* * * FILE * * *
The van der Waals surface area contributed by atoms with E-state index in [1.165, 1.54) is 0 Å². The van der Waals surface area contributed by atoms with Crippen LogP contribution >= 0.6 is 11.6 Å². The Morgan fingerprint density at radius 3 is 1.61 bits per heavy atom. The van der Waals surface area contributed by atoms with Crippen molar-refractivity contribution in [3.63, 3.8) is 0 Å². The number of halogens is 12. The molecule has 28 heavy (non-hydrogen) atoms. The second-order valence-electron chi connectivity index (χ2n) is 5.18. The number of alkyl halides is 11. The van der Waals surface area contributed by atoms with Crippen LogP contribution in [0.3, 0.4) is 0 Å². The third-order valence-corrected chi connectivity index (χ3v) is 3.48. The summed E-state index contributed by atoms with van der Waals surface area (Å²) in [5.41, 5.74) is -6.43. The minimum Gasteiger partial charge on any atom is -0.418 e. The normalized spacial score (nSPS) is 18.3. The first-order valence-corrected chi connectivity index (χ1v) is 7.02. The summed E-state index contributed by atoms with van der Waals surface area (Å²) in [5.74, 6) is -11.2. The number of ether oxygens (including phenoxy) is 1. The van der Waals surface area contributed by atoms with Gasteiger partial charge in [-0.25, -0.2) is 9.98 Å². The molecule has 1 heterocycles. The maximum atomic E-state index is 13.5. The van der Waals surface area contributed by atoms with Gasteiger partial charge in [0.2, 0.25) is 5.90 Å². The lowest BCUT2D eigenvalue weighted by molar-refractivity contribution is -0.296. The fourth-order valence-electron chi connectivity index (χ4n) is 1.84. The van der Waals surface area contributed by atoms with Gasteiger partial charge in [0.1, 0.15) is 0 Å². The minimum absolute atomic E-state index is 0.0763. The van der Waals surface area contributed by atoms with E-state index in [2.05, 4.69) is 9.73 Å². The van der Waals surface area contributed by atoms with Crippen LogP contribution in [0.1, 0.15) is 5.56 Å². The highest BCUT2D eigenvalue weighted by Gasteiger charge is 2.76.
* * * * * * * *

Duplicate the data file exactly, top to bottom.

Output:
The van der Waals surface area contributed by atoms with E-state index in [1.165, 1.54) is 0 Å². The van der Waals surface area contributed by atoms with Crippen LogP contribution >= 0.6 is 11.6 Å². The Morgan fingerprint density at radius 3 is 1.61 bits per heavy atom. The van der Waals surface area contributed by atoms with Crippen molar-refractivity contribution in [3.63, 3.8) is 0 Å². The number of halogens is 12. The molecule has 28 heavy (non-hydrogen) atoms. The second-order valence-electron chi connectivity index (χ2n) is 5.18. The number of alkyl halides is 11. The van der Waals surface area contributed by atoms with Crippen LogP contribution in [0.3, 0.4) is 0 Å². The third-order valence-corrected chi connectivity index (χ3v) is 3.48. The summed E-state index contributed by atoms with van der Waals surface area (Å²) in [5.41, 5.74) is -6.43. The minimum Gasteiger partial charge on any atom is -0.418 e. The normalized spacial score (nSPS) is 18.3. The first-order valence-corrected chi connectivity index (χ1v) is 7.02. The summed E-state index contributed by atoms with van der Waals surface area (Å²) in [5.74, 6) is -11.2. The number of ether oxygens (including phenoxy) is 1. The van der Waals surface area contributed by atoms with Gasteiger partial charge in [-0.25, -0.2) is 9.98 Å². The molecule has 1 heterocycles. The maximum atomic E-state index is 13.5. The van der Waals surface area contributed by atoms with Gasteiger partial charge in [0.2, 0.25) is 5.90 Å². The lowest BCUT2D eigenvalue weighted by molar-refractivity contribution is -0.296. The fourth-order valence-electron chi connectivity index (χ4n) is 1.84. The van der Waals surface area contributed by atoms with Gasteiger partial charge in [0.1, 0.15) is 0 Å². The minimum absolute atomic E-state index is 0.0763. The van der Waals surface area contributed by atoms with E-state index in [2.05, 4.69) is 9.73 Å². The van der Waals surface area contributed by atoms with Crippen LogP contribution in [0.1, 0.15) is 5.56 Å². The highest BCUT2D eigenvalue weighted by Gasteiger charge is 2.76.